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Mercy Me

So, you want to be a radical?

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A recently spotted bumper sticker quotes the late professor Raymond Williams, a Welshman who brilliantly observed, "To be truly radical is to make hope possible rather than despair convincing."

From the smallest individual act to large-scale ventures, making hope possible is bigger than personal. Williams was referring to radical as it pertained to social action. Pseudo-radicals pose for photo ops, but genuine radicals typically work hard doing something nobody else can or will do—they swim against the current of a fear-based culture. That metaphoric swim often takes the literal guise of an inconvenient journey.

For some, it's a road trip. Yvonne Baginski has perplexed some and irritated others of her neighbors in Napa over the years by making her porch a collection place for donated medical supplies. She and others have packed up the stuff and driven down to Mexico time after time to get the supplies into the right hands, where suffering people could be better served.

For others, the journey may be a sort of cruise that does not include room service; Mercy Ships travel from ports in the U.S. and Europe to nontourist destinations to deliver the free services of medical professionals, water engineers and agriculturalists to the poor. The ships bring full hospital services to places where there is only one doctor for every 20,000 people.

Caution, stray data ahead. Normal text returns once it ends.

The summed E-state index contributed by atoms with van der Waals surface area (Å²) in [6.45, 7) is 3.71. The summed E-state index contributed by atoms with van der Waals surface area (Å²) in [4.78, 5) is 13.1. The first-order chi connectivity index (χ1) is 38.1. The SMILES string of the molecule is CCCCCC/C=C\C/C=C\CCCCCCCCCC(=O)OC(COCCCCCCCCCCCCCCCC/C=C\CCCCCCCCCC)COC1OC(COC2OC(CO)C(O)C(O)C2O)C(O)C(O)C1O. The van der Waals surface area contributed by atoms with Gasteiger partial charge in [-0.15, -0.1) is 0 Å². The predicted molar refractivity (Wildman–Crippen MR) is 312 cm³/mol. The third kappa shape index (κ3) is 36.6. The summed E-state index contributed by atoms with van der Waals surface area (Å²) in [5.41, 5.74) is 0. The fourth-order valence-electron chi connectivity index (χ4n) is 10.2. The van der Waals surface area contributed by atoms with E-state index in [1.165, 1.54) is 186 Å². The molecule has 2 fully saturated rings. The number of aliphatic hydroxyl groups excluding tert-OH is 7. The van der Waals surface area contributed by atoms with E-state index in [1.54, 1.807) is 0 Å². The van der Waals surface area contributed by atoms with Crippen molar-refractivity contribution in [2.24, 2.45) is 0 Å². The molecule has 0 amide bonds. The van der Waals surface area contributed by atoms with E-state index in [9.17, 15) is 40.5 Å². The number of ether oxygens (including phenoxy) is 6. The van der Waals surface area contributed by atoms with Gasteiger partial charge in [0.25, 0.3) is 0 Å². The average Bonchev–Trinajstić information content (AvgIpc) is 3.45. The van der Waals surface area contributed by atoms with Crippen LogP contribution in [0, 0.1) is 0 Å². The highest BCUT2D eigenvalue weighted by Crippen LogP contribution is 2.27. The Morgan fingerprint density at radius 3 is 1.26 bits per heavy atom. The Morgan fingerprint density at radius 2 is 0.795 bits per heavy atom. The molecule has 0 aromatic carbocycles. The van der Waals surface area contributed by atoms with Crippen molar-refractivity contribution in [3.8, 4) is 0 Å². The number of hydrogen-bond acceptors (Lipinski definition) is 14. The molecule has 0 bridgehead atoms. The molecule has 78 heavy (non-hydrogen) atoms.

One of their ships, the largest cruising hospital in the world, is the Africa Mercy, a 499-foot vessel that carries medical professionals, beds for 78 patients, operating rooms and an intensive care unit. When this ship comes in, suffering people are greeted by a volunteer crew from 30 nations. A series of ships has brought hope for almost 35 years to ports including Sierra Leone, Ghana, Togo, the Canary Islands, Guinea and beyond.

Imagine waiting up to a year, in pain, for your ship to come in.

What Baginski and the Mercy Ship group have in common is that they choose to act in socially radical ways, on small and large scales, to make hope possible where hope once seemed impossible. This kind of radicalism is a standard to hold up to the world and to the neighbors, even those who are not ready to take a radical journey themselves (or to tolerate a pile of crutches and boxes of medicine stacked up chaotically on a porch in suburbia).

Despair breeds a paralysis that can only be cured by hope. And hope must be made possible by individual acts—things done by people who are willing to journey inconveniently.

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